Grant Period: Three Years
Puppet House was established in Dharwad in 2005 by Dr Prakash and Rajani Garud with the primary objective of bringing theatre into elementary education. Since its inception, Puppet House has actively engaged with teachers and children, especially in north Karnataka, bringing theatre closer to mainstream education in schools and colleges. Dr Prakash Garud, a noted thespian of Puppet House, received two grants from IFA in the 1990s. The first grant enabled him to collaborate with contemporary theatre artists, visual artists, traditional leather puppeteers, folk musicians and children, to develop a repertoire of shadow plays. With the second IFA grant, Dr Garud and his team travelled extensively with the productions, introducing shadow puppetry to various schools in Karnataka. The present grant enables Puppet House to conduct a series of intensive and rigorous theatre and puppetry workshops in and around Dharwad, with the idea of reinforcing and institutionalising theatre arts pedagogy at the school and collegiate levels in northern Karnataka. The core crew of Puppet House consists of Dr Prakash Garud, Manager K.K. Venkatesha, Educationist Rajani Garud, and Facilitators Digvijay Heggoddu, Nagaraj Heggade, Purshottam Talavat, and Sunanda Guruva.
The Navajbai Ratan Tata Trust (NRTT) and IFA will co-fund and jointly monitor and review the project. This three-year ‘theatre for education’ project comprises of two main components––first, conducting theatre workshops for two months every year and building a repertory of semi-professional artists (mostly agricultural labourers); second, and more importantly, conducting workshops for children and teachers with Diplomas in Education with a view to strengthen arts pedagogies in elementary and collegiate education in northern Karnataka. The workshops will be conducted under four major categories––children’s workshops, teacher training programmes, productions and annual workshops. Workshops and theatre appreciation courses will be conducted by the resource persons during summer vacations for school children across Dharwad. The last five days of the children’s workshop are planned to overlap with the first five days of the three-and-a-half month teacher training programme. Modelled as an intensive training workshop for teachers, this programme will simultaneously train two batches of 20 trainees in using various teaching aids and techniques.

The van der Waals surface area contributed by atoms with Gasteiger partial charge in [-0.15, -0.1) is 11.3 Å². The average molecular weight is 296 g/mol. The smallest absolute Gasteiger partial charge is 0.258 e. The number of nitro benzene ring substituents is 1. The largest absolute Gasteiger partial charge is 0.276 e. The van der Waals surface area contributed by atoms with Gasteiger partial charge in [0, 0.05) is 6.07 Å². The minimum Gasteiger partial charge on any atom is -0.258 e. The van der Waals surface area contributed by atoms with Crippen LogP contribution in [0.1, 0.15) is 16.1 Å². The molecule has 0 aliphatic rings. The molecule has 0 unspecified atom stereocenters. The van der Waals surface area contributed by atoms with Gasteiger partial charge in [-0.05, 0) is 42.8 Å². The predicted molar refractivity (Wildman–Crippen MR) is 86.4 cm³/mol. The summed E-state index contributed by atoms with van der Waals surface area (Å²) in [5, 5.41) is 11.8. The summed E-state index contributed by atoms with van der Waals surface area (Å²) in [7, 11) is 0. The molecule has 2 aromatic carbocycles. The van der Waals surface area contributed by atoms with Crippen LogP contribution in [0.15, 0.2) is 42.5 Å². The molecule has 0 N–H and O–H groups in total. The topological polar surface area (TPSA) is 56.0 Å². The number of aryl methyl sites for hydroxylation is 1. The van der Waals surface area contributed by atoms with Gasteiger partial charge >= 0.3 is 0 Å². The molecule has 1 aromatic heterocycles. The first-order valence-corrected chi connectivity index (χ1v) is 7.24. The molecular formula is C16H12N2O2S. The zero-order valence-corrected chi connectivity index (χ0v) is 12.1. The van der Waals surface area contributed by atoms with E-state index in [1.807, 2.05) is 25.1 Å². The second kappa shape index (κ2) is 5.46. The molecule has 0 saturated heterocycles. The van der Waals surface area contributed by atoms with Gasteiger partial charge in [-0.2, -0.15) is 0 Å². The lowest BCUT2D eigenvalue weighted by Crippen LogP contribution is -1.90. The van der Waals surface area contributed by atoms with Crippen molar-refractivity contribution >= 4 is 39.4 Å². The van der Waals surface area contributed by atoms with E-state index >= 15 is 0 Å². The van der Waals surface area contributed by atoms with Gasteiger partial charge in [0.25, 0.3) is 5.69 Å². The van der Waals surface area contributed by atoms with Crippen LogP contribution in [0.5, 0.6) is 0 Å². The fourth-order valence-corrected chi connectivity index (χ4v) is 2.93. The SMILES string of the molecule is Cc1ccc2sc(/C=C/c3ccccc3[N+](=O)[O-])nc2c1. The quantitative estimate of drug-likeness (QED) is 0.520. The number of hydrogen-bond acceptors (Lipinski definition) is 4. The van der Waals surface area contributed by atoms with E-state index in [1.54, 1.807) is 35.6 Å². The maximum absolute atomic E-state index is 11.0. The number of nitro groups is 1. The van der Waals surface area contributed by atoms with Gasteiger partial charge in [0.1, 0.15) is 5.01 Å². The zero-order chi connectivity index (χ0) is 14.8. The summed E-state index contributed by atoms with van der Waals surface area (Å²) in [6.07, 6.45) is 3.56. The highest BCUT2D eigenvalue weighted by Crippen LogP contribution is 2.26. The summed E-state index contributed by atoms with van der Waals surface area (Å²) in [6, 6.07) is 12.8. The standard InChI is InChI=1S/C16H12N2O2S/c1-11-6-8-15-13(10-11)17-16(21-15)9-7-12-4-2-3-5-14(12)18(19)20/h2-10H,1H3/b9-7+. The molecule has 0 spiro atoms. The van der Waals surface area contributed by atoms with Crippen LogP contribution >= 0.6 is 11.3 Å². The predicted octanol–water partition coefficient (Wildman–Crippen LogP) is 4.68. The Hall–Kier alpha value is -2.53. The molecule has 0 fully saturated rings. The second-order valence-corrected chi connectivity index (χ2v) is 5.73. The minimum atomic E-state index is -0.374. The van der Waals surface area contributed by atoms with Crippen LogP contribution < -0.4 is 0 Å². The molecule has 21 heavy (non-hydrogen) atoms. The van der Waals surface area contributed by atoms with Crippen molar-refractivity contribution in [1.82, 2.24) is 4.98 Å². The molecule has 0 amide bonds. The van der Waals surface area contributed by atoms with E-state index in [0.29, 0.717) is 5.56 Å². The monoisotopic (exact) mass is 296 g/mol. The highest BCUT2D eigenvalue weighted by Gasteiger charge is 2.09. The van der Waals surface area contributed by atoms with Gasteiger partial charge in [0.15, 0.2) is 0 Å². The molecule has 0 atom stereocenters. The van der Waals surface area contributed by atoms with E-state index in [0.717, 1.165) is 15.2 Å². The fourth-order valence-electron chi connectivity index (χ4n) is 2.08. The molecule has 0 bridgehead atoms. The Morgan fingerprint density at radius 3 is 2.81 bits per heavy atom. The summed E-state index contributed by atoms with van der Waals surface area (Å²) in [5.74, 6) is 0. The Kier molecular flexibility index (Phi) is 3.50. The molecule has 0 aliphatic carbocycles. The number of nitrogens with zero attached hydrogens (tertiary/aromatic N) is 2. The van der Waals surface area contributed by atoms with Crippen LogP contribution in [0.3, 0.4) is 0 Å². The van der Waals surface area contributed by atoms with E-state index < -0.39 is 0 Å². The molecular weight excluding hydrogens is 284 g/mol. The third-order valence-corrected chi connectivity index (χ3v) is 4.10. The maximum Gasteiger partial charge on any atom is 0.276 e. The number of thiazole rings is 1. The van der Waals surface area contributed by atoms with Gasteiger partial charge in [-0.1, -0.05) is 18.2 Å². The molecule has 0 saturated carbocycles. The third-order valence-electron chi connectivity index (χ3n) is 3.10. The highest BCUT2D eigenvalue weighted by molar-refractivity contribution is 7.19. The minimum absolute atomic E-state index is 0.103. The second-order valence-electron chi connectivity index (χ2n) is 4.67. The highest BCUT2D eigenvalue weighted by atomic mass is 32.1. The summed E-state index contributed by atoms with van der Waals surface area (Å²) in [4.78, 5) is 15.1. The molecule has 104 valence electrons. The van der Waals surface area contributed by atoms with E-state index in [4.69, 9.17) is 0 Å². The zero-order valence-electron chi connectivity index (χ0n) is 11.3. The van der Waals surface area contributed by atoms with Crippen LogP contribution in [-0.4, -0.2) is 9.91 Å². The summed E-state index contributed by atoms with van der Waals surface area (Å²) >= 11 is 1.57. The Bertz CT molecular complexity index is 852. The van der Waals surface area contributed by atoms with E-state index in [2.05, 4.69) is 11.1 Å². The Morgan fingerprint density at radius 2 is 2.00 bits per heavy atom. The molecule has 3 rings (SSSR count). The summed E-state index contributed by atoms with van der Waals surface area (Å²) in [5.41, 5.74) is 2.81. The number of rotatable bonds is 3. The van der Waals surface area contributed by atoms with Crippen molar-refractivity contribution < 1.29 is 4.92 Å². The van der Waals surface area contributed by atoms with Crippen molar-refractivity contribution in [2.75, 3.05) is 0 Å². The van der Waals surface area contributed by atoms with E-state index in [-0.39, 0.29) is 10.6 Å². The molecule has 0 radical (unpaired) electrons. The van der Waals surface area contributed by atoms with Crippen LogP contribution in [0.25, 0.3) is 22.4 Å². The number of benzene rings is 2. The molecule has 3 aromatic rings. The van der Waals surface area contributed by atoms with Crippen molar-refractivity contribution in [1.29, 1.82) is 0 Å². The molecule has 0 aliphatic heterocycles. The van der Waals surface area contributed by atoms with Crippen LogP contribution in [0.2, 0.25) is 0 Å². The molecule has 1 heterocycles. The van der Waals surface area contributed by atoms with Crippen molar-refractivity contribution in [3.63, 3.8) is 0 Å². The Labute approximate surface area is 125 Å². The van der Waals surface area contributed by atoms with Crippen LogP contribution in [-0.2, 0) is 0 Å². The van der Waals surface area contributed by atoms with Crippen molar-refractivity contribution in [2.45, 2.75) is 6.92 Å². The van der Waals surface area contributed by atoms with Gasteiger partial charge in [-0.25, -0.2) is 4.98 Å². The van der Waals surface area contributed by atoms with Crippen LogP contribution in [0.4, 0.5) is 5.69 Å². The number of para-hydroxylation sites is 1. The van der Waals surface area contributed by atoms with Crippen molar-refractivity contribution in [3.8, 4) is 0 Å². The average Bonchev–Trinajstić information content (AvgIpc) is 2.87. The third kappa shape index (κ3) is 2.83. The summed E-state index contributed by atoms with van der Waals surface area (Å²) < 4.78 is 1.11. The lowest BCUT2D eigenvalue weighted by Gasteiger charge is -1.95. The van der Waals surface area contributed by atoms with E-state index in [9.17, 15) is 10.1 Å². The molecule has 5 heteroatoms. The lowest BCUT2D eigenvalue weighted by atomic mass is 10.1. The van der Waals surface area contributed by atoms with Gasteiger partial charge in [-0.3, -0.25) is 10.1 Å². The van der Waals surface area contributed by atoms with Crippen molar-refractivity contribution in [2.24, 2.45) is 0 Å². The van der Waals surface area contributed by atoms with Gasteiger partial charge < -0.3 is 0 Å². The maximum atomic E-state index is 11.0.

In the next phase, the trained teachers will tour widely with their productions as well as hold interactive workshops with children in various schools and colleges in Dharwad. Over the three-year period, follow-up events will be held in the schools, specifically working with teachers who have participated in the previous workshops. In the second and the third years of the grant period, focus will be placed on region-based organisation of the trained teachers. Functioning as informal taluk level resource centres, these teachers’ groups will conduct as many three-day workshops as possible with the purpose of disseminating the theatre pedagogy among teachers in rural areas. Work towards compiling a resource handbook on theatre pedagogy that will act as a classroom aid, will begin in the second year. During the third year, Puppet House, along with the workshop ‘graduates’, hopes to make concerted efforts towards lobbying with teacher training colleges in the region to consider according curricular status to training in ‘theatre for education’. Puppet House has already secured active cooperation from four colleges in Dharwad and one college in Hubli to conduct the first set of the 20-day workshop series.